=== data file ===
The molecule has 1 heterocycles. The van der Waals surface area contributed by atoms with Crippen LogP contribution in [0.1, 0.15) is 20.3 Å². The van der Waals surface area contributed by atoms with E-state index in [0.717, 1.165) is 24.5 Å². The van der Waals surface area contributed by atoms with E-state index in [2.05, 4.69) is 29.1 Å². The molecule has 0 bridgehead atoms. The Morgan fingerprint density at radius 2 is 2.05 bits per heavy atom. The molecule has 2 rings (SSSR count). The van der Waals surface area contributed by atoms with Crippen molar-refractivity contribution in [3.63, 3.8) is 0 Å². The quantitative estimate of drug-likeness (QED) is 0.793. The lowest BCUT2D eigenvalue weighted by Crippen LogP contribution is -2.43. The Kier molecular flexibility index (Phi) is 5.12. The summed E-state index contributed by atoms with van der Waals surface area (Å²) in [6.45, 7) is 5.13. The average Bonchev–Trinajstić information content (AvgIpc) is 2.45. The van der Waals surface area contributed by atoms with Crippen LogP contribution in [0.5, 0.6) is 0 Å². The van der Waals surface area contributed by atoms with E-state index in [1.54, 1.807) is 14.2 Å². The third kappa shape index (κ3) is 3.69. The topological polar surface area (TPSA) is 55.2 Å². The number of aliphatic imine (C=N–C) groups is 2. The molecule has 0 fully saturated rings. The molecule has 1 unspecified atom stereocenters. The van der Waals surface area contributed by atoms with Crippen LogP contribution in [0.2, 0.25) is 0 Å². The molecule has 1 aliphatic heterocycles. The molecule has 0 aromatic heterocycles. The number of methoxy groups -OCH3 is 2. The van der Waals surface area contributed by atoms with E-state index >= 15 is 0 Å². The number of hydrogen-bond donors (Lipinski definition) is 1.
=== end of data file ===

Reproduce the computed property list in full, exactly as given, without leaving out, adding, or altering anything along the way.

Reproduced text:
The molecule has 1 heterocycles. The van der Waals surface area contributed by atoms with Crippen LogP contribution in [0.1, 0.15) is 20.3 Å². The van der Waals surface area contributed by atoms with E-state index in [0.717, 1.165) is 24.5 Å². The van der Waals surface area contributed by atoms with E-state index in [2.05, 4.69) is 29.1 Å². The molecule has 0 bridgehead atoms. The Morgan fingerprint density at radius 2 is 2.05 bits per heavy atom. The molecule has 2 rings (SSSR count). The van der Waals surface area contributed by atoms with Crippen molar-refractivity contribution in [3.63, 3.8) is 0 Å². The quantitative estimate of drug-likeness (QED) is 0.793. The lowest BCUT2D eigenvalue weighted by Crippen LogP contribution is -2.43. The Kier molecular flexibility index (Phi) is 5.12. The summed E-state index contributed by atoms with van der Waals surface area (Å²) in [6.45, 7) is 5.13. The average Bonchev–Trinajstić information content (AvgIpc) is 2.45. The van der Waals surface area contributed by atoms with Crippen LogP contribution in [0.5, 0.6) is 0 Å². The van der Waals surface area contributed by atoms with E-state index in [1.54, 1.807) is 14.2 Å². The third kappa shape index (κ3) is 3.69. The topological polar surface area (TPSA) is 55.2 Å². The number of aliphatic imine (C=N–C) groups is 2. The molecule has 0 fully saturated rings. The molecule has 1 unspecified atom stereocenters. The van der Waals surface area contributed by atoms with Crippen LogP contribution in [0.2, 0.25) is 0 Å². The molecule has 1 aliphatic heterocycles. The molecule has 0 aromatic heterocycles. The number of methoxy groups -OCH3 is 2. The van der Waals surface area contributed by atoms with E-state index >= 15 is 0 Å². The number of hydrogen-bond donors (Lipinski definition) is 1.